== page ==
Cape Hillsborough near Mackay Queensland has become famous for the wild wallabies and kangaroos that visit the beach at sunrise each day
Evidence of the Juipera (sometimes spelt Yuibera) mob’s living arrangements lay scattered across Cape Hillsborough like toys tossed from a sandpit by a recalcitrant toddler. Shell middens here, rock fish traps there, axe heads chiselled from stone aplenty, the implements of Indigenous peoples who roamed this land. Fire pits that were once used to roast wallabies and seafood, their discarded shells cast aside provide rich fodder for historians.
By the time Capt. James Cook sailed in and named the headland after the Earl of Hillsborough in 1770 the Juipera had been the dominant tribe, hunting and gathering on the cape for eons.
Wallabies of Cape Hillsborough and Mackay
Where the town of Mackay now sits, wallabies and kangaroos were in abundance while the Coral Sea had enough turtles, dugongs and fish to sustain all the Indigenous tribes.
These days however, Cape Hillsborough is better known for the wallabies and kangaroos who famously populate the beach early each morning. Now, it’s camera-toting travellers who follow these wild marsupials, which have become one of the area’s main tourist attractions. Each morning before sunrise throngs of visitor wait in anticipation, camera’s poised, for the wallabies to show up near Cape Hillsborough Nature Tourist Park.
They are rarely disappointed.
Back in the 1950’s, the owners of the caravan park befriended the agile wallabies that populated the area. As the park developed, wallabies and kangaroos made themselves at home amongst the campsites, roaming free and wild, turning up each morning to graze on mangrove seed pods which washed ashore on the high tide.
Sunrise with the Wallabies Tour
So popular has the wallaby spectacle become that Mackay Tourism has stepped in to create a guided tour. The tours both protect the wallabies and kangaroos but also preserve the delicate beach ecosystem which was at risk of being trampled by tourists intent on getting the ultimate selfie.
Joining a Sunrise with the Wallabies Tour before dawn, we have front row access to the wallabies who show up on cue as a sliver of pink tints the horizon.
Ranger Samantha Tilden leads our small group down to the beach, providing interesting snippets about the wallabies (we’re equipped with a radio transmitter & earbuds) and their personalities while pointing out identifying features of the dozen or so macropods that have appeared from the shadows.
Get up close and personal with wild wallabies and kangaroos
Eastern grey roo Bridgette nudges herself close enough for me to admire the lush lashes shading her cataract-clouded eyes. A strong peaty smell tinged with eucalypt emanates from her pelt. Her enormous ears twitch and swivel like the periscope on a submarine. The nail on her middle toe is almost as long as my pinkie finger.
I’m totally enraptured with the trust shown me by this creature. I’m keenly aware too that our modern lifestyle allows me the privilege of not having to slaughter such an adorable creature to sustain my family.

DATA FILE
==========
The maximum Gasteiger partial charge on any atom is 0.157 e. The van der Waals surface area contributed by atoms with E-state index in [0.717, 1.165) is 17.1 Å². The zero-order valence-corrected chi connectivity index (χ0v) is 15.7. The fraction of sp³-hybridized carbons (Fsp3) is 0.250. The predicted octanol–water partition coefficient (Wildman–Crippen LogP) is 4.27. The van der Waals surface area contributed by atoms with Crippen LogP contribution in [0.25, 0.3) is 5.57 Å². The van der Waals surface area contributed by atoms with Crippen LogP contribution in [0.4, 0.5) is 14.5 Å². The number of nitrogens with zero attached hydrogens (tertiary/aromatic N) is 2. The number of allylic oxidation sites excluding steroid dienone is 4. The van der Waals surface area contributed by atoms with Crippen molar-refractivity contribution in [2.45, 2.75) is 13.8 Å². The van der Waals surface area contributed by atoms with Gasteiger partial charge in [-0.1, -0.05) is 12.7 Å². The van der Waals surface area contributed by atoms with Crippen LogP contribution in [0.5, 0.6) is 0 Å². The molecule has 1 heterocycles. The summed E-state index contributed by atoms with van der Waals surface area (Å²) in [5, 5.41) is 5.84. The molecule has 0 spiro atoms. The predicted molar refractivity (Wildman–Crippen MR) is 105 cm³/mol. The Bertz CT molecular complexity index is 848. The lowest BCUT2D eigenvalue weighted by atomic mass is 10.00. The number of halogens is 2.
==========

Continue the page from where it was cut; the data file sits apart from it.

Nearby Eastern grey Emmy-Lou is preening and pouting for the paparazzi like she’s been taking lessons from Angelina Jolie.
Meanwhile two juvenile male wallabies nimbly bounce around on their hind legs, puffing out their chests, ducking and weaving as they box each other in a gallant show of teenage testosterone.
With the recent introduction of guided tours Ranger Sam says, ‘We’ve got the best interests of the animal and the visitors at heart.’
‘It’s exciting to see such big numbers [of visitors] coming through. It’s great for our area. This place is beautiful, but we want to keep it that way for everyone.’
Photographing wallabies and kangaroos
Ranger Sam has her hands full laying out food for the wallabies while managing crowd control. Those who haven’t paid to join the tour are kept behind a virtual barrier. Visitor numbers started to go nuts once Qantas featured the beach wallabies in a promotional campaign and it’s not unusual for 100+ plus people to turn up each morning. For photographers the tour offers an extraordinary opportunity to capture an iconic shot of Australia’s national symbol silhouetted against the sun rising above the Coral Sea.
The land adjacent to the tourist park is an ancient burial ground and remains sacred to the Juipera people. I can’t help but wonder what the original inhabitants would make of the crowds that turn up each morning to view the wallabies.
Breakfast at the Old Station Teahouse
Before we drive back to Mackay we call into the Old Station Tea House. Having missed dinner the night before, then rising before dawn, I’m ravenous. Owners Dwayne and Michelle relocated and renovated a 110 year old railway station to their property, creating a gorgeous garden around the clapboard building that oozes Queenslander character. We devour a splendid breakfast of fresh tropical fruits followed by bacon and eggs on the deck beneath shady fig trees.
Kangaroo is not on the menu.